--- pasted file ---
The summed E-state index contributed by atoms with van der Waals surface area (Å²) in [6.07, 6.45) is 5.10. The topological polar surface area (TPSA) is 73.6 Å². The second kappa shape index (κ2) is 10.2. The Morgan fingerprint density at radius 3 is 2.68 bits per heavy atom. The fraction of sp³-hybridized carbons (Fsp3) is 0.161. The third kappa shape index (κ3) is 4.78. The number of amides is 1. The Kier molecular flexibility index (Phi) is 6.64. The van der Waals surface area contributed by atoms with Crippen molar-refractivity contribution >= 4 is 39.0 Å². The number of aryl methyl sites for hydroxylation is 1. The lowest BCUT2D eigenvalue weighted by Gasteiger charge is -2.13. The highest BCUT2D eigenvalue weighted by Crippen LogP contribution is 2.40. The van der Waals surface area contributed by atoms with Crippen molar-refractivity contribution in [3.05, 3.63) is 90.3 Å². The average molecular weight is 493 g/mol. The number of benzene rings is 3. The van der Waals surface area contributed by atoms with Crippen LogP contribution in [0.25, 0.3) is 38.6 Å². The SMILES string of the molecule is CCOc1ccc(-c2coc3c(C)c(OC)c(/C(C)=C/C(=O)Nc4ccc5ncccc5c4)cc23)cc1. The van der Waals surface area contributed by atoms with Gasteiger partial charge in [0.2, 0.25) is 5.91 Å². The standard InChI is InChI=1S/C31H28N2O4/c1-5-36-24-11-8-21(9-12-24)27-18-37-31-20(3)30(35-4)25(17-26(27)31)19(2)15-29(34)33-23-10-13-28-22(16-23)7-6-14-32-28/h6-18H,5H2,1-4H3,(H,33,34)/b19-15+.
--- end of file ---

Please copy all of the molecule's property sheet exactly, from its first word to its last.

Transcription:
The summed E-state index contributed by atoms with van der Waals surface area (Å²) in [6.07, 6.45) is 5.10. The topological polar surface area (TPSA) is 73.6 Å². The second kappa shape index (κ2) is 10.2. The Morgan fingerprint density at radius 3 is 2.68 bits per heavy atom. The fraction of sp³-hybridized carbons (Fsp3) is 0.161. The third kappa shape index (κ3) is 4.78. The number of amides is 1. The Kier molecular flexibility index (Phi) is 6.64. The van der Waals surface area contributed by atoms with Crippen molar-refractivity contribution >= 4 is 39.0 Å². The number of aryl methyl sites for hydroxylation is 1. The lowest BCUT2D eigenvalue weighted by Gasteiger charge is -2.13. The highest BCUT2D eigenvalue weighted by Crippen LogP contribution is 2.40. The van der Waals surface area contributed by atoms with Crippen molar-refractivity contribution in [3.05, 3.63) is 90.3 Å². The average molecular weight is 493 g/mol. The number of benzene rings is 3. The van der Waals surface area contributed by atoms with Crippen LogP contribution in [0.25, 0.3) is 38.6 Å². The SMILES string of the molecule is CCOc1ccc(-c2coc3c(C)c(OC)c(/C(C)=C/C(=O)Nc4ccc5ncccc5c4)cc23)cc1. The van der Waals surface area contributed by atoms with Gasteiger partial charge in [0.2, 0.25) is 5.91 Å². The standard InChI is InChI=1S/C31H28N2O4/c1-5-36-24-11-8-21(9-12-24)27-18-37-31-20(3)30(35-4)25(17-26(27)31)19(2)15-29(34)33-23-10-13-28-22(16-23)7-6-14-32-28/h6-18H,5H2,1-4H3,(H,33,34)/b19-15+.